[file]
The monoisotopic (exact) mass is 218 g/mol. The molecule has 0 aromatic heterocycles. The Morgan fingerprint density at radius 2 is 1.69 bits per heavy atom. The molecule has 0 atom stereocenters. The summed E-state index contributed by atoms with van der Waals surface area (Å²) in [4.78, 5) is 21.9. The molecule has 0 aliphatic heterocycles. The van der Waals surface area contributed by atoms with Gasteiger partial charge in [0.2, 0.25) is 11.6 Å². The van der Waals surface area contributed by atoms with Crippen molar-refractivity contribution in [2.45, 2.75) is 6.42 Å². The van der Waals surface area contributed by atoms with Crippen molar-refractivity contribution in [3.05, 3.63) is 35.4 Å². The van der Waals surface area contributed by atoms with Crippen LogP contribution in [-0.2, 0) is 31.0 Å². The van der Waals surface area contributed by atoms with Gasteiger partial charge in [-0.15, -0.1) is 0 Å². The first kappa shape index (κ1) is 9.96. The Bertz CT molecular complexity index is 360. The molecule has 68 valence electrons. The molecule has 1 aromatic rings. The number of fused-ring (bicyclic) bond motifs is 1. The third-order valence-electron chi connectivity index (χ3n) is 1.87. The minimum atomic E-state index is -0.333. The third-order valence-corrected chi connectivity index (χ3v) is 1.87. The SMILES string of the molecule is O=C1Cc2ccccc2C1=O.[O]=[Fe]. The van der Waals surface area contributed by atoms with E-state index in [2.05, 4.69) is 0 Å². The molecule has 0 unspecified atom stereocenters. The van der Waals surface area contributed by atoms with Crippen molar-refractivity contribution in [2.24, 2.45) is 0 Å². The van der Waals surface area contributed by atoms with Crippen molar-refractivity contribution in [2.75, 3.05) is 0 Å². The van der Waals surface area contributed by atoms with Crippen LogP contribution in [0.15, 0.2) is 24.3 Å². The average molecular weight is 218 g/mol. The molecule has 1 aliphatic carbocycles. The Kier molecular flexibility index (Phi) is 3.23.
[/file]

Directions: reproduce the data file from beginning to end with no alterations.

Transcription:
The monoisotopic (exact) mass is 218 g/mol. The molecule has 0 aromatic heterocycles. The Morgan fingerprint density at radius 2 is 1.69 bits per heavy atom. The molecule has 0 atom stereocenters. The summed E-state index contributed by atoms with van der Waals surface area (Å²) in [4.78, 5) is 21.9. The molecule has 0 aliphatic heterocycles. The van der Waals surface area contributed by atoms with Gasteiger partial charge in [0.2, 0.25) is 11.6 Å². The van der Waals surface area contributed by atoms with Crippen molar-refractivity contribution in [2.45, 2.75) is 6.42 Å². The van der Waals surface area contributed by atoms with Crippen molar-refractivity contribution in [3.05, 3.63) is 35.4 Å². The van der Waals surface area contributed by atoms with Crippen LogP contribution in [-0.2, 0) is 31.0 Å². The van der Waals surface area contributed by atoms with Gasteiger partial charge in [-0.15, -0.1) is 0 Å². The first kappa shape index (κ1) is 9.96. The Bertz CT molecular complexity index is 360. The molecule has 68 valence electrons. The molecule has 1 aromatic rings. The number of fused-ring (bicyclic) bond motifs is 1. The third-order valence-electron chi connectivity index (χ3n) is 1.87. The minimum atomic E-state index is -0.333. The third-order valence-corrected chi connectivity index (χ3v) is 1.87. The SMILES string of the molecule is O=C1Cc2ccccc2C1=O.[O]=[Fe]. The van der Waals surface area contributed by atoms with E-state index in [2.05, 4.69) is 0 Å². The molecule has 0 unspecified atom stereocenters. The van der Waals surface area contributed by atoms with Crippen molar-refractivity contribution in [2.24, 2.45) is 0 Å². The van der Waals surface area contributed by atoms with Crippen molar-refractivity contribution in [2.75, 3.05) is 0 Å². The van der Waals surface area contributed by atoms with Crippen LogP contribution in [0.15, 0.2) is 24.3 Å². The average molecular weight is 218 g/mol. The molecule has 1 aliphatic carbocycles. The Kier molecular flexibility index (Phi) is 3.23.